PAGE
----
Debate in parliament continues over Must Carry
By Gvantsa Gabekhadze
Friday, June 29The ruling administration and the opposition could not agree on the terms of the Must Carry proposition. The issue was voiced during the first discussion of the draft of Parliament.
On June 28, the Must Carry law would function only during the election period (60 day period) and will be suspended a day before the election date.
Such formulation of the draft caused the opposition irritation. They have underlined that the diverse transmission and obligation of cable companies to broadcast all TV channels is more important after the elections, when there will be assessments made of the outcome. Thus, the opposition demanded the term to be prolonged for 20 days after the voting date. However, the demand was categorically rejected by the ruling party.
Moreover, representatives of the United National Movement have blamed the opposition for the possible “misuse” of the law.
The opposition is demanding the term to be lengthened without any real argument of this. They just state that universal transmission should exist in some other periods as well,” MP, Nugzar Tsiklauri said, adding that the opposition has a “wild desire to destroy the country.”
A statement has also been made by fellow Ruling MP Pavle Kublashvili, who has emphasized that Georgia is an “exemplary state” where the Government obliges cable television stations to transmit all TV channels during the election period and the opposition should appreciate the government’s “goodwill” which was based on the public’s interests.
Opposition MP, Jondi Baghaturia believes that “fighting against free expression has turned into schizophrenia from the National Movement side.” The fact that cable companies need the state’s obligation to transmit televisions stations (when their transmission should be in the cable companies’ interests) is a sign of an authoritarian ruling system in the country –Baghaturia says. The opposition MP is sure that the abolition of the Must Carry a day before the elections is a “targeted action” from the state administration side.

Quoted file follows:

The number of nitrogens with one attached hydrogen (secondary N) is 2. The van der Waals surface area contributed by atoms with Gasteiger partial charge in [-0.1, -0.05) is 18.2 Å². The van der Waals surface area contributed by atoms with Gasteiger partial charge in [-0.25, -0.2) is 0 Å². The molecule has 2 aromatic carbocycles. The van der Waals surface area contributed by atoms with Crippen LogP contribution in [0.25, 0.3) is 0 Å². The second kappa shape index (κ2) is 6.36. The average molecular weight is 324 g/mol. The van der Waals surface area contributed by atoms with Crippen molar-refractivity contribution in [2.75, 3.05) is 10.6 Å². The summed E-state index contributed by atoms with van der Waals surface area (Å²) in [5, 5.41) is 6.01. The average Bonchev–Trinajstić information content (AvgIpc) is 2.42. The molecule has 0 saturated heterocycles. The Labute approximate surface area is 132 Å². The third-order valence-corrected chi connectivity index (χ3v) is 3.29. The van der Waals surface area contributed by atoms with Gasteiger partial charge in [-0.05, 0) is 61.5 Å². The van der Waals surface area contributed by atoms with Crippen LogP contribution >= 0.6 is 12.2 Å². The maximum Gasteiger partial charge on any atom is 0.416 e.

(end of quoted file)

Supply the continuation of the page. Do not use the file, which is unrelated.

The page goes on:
The aspiration was shared by the parliamentary minority Christian Democratic Movement. As a representative of the movement, Levan Vepkhvadze suggested it is essential the term to be prolonged after the election date “for the Georgian people to be able to receive diverse information on how the elections were conduced and how they were assessed by the international community,” Vepkhvadze said.
The Ambassador of the US to Georgia, John Bass, has positively assessed the draft and called it a step forward. He has emphasized that the Georgian people should have an opportunity to obtain diverse information earlier than the voting date in order to be able to make a more informed decision. As for the terms of the Must Carry, the Ambassador mentioned that the issue is important and should be discussed and agreed upon.
Those TV channels which are viewed as more oppositional ones, state that the Must Carry is part of a PR campaign. According to the General Director of Channel 9, Kakha Bekauri, there are lots of shortcomings in the draft. “There must be written in the draft what sanctions would be imposed on cable companies if they do not transmit some TV channels. They should also detail what might happen if the cable companies do not have the necessary equipment to transmit a channel,” Bekauri said.
According to the chair of Elections and Political Technologies Research Centre, Kakha Kakhishvili, the Must carry is far from the real understanding of Must carry. “It seems the government does not want the results of the exit polls to be widely broadcasted. They know the power of truth,” Kakhishvili said, and pointed to the 2003 elections when political parties made statements on voter falsification after the voting date.